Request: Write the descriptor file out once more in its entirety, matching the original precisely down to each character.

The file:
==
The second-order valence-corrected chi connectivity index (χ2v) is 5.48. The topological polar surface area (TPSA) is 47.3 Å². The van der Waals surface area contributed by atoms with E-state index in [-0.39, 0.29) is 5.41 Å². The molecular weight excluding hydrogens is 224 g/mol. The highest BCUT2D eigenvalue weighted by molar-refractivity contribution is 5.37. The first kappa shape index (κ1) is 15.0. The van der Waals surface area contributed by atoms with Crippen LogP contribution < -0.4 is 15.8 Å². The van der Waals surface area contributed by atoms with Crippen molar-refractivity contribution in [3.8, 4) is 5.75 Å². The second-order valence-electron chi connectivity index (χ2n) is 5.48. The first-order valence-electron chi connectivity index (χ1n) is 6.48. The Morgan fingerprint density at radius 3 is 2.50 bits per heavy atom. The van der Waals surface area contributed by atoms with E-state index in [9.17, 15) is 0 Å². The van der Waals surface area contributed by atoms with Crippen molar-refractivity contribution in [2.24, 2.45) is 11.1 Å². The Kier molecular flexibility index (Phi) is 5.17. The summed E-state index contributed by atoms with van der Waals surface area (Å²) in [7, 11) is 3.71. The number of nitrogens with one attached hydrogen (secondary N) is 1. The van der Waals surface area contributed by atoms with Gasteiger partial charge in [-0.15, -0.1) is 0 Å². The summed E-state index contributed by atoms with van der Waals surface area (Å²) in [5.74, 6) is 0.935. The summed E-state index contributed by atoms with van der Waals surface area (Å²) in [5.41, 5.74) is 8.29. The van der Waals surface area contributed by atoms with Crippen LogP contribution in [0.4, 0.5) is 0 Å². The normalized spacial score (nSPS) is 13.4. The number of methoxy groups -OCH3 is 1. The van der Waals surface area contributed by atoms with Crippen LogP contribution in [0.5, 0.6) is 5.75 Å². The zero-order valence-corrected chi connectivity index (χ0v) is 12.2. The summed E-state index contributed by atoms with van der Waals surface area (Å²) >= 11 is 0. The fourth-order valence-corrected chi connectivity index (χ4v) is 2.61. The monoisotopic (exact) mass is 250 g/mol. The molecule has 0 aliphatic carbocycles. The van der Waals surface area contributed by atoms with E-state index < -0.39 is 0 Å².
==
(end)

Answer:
The second-order valence-corrected chi connectivity index (χ2v) is 5.48. The topological polar surface area (TPSA) is 47.3 Å². The van der Waals surface area contributed by atoms with E-state index in [-0.39, 0.29) is 5.41 Å². The molecular weight excluding hydrogens is 224 g/mol. The highest BCUT2D eigenvalue weighted by molar-refractivity contribution is 5.37. The first kappa shape index (κ1) is 15.0. The van der Waals surface area contributed by atoms with Crippen LogP contribution < -0.4 is 15.8 Å². The van der Waals surface area contributed by atoms with Crippen molar-refractivity contribution in [3.8, 4) is 5.75 Å². The second-order valence-electron chi connectivity index (χ2n) is 5.48. The first-order valence-electron chi connectivity index (χ1n) is 6.48. The Morgan fingerprint density at radius 3 is 2.50 bits per heavy atom. The van der Waals surface area contributed by atoms with E-state index in [9.17, 15) is 0 Å². The van der Waals surface area contributed by atoms with Crippen molar-refractivity contribution in [2.24, 2.45) is 11.1 Å². The Kier molecular flexibility index (Phi) is 5.17. The summed E-state index contributed by atoms with van der Waals surface area (Å²) in [7, 11) is 3.71. The number of nitrogens with one attached hydrogen (secondary N) is 1. The van der Waals surface area contributed by atoms with Gasteiger partial charge in [-0.15, -0.1) is 0 Å². The summed E-state index contributed by atoms with van der Waals surface area (Å²) in [5.74, 6) is 0.935. The summed E-state index contributed by atoms with van der Waals surface area (Å²) in [5.41, 5.74) is 8.29. The van der Waals surface area contributed by atoms with Crippen LogP contribution in [0.4, 0.5) is 0 Å². The normalized spacial score (nSPS) is 13.4. The number of methoxy groups -OCH3 is 1. The van der Waals surface area contributed by atoms with Crippen LogP contribution in [0.5, 0.6) is 5.75 Å². The zero-order valence-corrected chi connectivity index (χ0v) is 12.2. The summed E-state index contributed by atoms with van der Waals surface area (Å²) >= 11 is 0. The fourth-order valence-corrected chi connectivity index (χ4v) is 2.61. The monoisotopic (exact) mass is 250 g/mol. The molecule has 0 aliphatic carbocycles. The van der Waals surface area contributed by atoms with E-state index < -0.39 is 0 Å².